Recently, I was asked to explain why I feel compelled to see art, in person. My answer came down to feeling “something.” That I could have emotions about something. That I know something so beyond me exists. That a painting, or sculpture, or installation, can overwhelm me, confirms that I’m alive. Perhaps most people don’t need confirmation from external sources to know that they are alive. Yet, I do.

I found a more eloquent explanation for my feelings about art in a book I read last week: Karl Ove Knausgård’s My Struggle: A Death in the Family. I finished Book 1 in a week. I am deep into Book 2. I know that I’m in it for the duration (six books). Among the gorgeous details of his daily life are equally dazzling revelations about writing and art. Somehow, I relate to the mindset, anxieties, and troubles of a Norwegian, married, father of four. In Book 1, he writes about viewing a book of paintings by John Constable: “I didn’t need to do any more than let my eyes skim over them before I was moved to tears. So great was the impression some of the pictures made on me. Others left me cold. That was my only parameter with art, the feelings it aroused. The feeling of inexhaustibility. The feeling of beauty. The feeling of presence. All compressed into such acute moments that sometimes they could be difficult to endure. And quite inexplicable.”[4] This experience, often unsayable, is what I seek out.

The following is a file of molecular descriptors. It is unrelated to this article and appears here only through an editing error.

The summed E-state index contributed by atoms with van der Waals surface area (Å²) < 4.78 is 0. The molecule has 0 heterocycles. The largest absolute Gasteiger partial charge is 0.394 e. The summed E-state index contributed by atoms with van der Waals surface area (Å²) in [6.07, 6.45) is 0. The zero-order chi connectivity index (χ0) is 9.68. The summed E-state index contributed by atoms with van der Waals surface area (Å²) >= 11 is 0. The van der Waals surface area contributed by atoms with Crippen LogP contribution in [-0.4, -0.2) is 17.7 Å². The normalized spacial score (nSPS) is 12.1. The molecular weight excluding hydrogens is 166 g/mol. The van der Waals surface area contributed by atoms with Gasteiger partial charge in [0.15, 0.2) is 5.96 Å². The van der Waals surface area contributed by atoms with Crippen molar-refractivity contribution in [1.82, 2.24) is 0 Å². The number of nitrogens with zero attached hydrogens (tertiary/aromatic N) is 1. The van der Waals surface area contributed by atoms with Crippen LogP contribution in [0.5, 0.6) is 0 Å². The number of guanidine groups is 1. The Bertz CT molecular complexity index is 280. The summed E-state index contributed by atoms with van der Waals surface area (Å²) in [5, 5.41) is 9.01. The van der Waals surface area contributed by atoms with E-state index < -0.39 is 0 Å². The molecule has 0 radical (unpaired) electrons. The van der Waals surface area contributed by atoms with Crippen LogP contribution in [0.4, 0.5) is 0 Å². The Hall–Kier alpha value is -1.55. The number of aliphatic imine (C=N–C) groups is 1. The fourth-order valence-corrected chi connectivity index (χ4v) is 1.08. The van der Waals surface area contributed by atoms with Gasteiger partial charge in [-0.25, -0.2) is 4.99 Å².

In December, I wavered over going to NYC for the day. I had bought a cheap train ticket a few months prior. I was tired, busy, and felt like I should have done something else with the day. But, I went. It was clearly the right choice. I visited six galleries and the Guggenheim. “Filling my brain up” with art, as Maron always calls it, was the temporary answer to whatever I had been feeling in my post-election depression. Whereas food may have helped me before, right now it’s art.

For some reason, I began to think about all the art I had seen in the last year. I realized that I had the best art year of my life. As I ran through the list in my head, it was longer than I had imagined. Thus, I’m documenting it below, in chronological order. Highlights, in photos, are below.